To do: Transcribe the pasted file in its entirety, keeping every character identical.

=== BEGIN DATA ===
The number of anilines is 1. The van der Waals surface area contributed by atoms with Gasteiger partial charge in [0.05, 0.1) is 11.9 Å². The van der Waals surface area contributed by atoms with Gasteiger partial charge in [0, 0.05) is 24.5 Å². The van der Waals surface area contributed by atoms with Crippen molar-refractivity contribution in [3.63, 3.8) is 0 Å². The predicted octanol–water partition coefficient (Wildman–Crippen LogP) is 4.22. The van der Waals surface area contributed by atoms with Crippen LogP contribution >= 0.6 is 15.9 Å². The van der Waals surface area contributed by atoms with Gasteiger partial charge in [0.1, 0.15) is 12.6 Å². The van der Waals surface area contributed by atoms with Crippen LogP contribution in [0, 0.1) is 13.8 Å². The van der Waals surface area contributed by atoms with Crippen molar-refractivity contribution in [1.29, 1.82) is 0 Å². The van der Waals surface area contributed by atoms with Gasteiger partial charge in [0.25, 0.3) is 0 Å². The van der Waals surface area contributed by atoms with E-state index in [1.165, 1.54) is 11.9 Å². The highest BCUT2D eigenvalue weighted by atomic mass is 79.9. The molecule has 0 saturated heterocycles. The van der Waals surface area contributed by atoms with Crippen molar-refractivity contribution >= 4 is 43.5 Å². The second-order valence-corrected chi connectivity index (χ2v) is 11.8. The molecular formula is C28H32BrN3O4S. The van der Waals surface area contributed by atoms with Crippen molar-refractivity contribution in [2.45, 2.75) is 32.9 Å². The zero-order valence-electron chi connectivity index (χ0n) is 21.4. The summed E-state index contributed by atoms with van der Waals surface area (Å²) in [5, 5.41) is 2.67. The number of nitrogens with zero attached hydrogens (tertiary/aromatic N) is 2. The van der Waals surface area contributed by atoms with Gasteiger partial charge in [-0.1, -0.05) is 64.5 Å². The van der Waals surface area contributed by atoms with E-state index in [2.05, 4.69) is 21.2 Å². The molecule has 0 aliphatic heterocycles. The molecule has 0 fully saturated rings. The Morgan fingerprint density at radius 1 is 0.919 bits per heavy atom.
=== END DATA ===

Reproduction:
The number of anilines is 1. The van der Waals surface area contributed by atoms with Gasteiger partial charge in [0.05, 0.1) is 11.9 Å². The van der Waals surface area contributed by atoms with Gasteiger partial charge in [0, 0.05) is 24.5 Å². The van der Waals surface area contributed by atoms with Crippen molar-refractivity contribution in [3.63, 3.8) is 0 Å². The predicted octanol–water partition coefficient (Wildman–Crippen LogP) is 4.22. The van der Waals surface area contributed by atoms with Crippen LogP contribution >= 0.6 is 15.9 Å². The van der Waals surface area contributed by atoms with Gasteiger partial charge in [0.1, 0.15) is 12.6 Å². The van der Waals surface area contributed by atoms with Crippen LogP contribution in [0, 0.1) is 13.8 Å². The van der Waals surface area contributed by atoms with Crippen molar-refractivity contribution in [1.29, 1.82) is 0 Å². The van der Waals surface area contributed by atoms with Gasteiger partial charge in [0.25, 0.3) is 0 Å². The van der Waals surface area contributed by atoms with E-state index in [1.165, 1.54) is 11.9 Å². The highest BCUT2D eigenvalue weighted by atomic mass is 79.9. The molecule has 0 saturated heterocycles. The van der Waals surface area contributed by atoms with Crippen molar-refractivity contribution >= 4 is 43.5 Å². The second-order valence-corrected chi connectivity index (χ2v) is 11.8. The molecular formula is C28H32BrN3O4S. The van der Waals surface area contributed by atoms with Crippen molar-refractivity contribution in [2.45, 2.75) is 32.9 Å². The zero-order valence-electron chi connectivity index (χ0n) is 21.4. The summed E-state index contributed by atoms with van der Waals surface area (Å²) in [5, 5.41) is 2.67. The number of nitrogens with zero attached hydrogens (tertiary/aromatic N) is 2. The van der Waals surface area contributed by atoms with Gasteiger partial charge in [-0.1, -0.05) is 64.5 Å². The van der Waals surface area contributed by atoms with E-state index in [2.05, 4.69) is 21.2 Å². The molecule has 0 aliphatic heterocycles. The molecule has 0 fully saturated rings. The Morgan fingerprint density at radius 1 is 0.919 bits per heavy atom.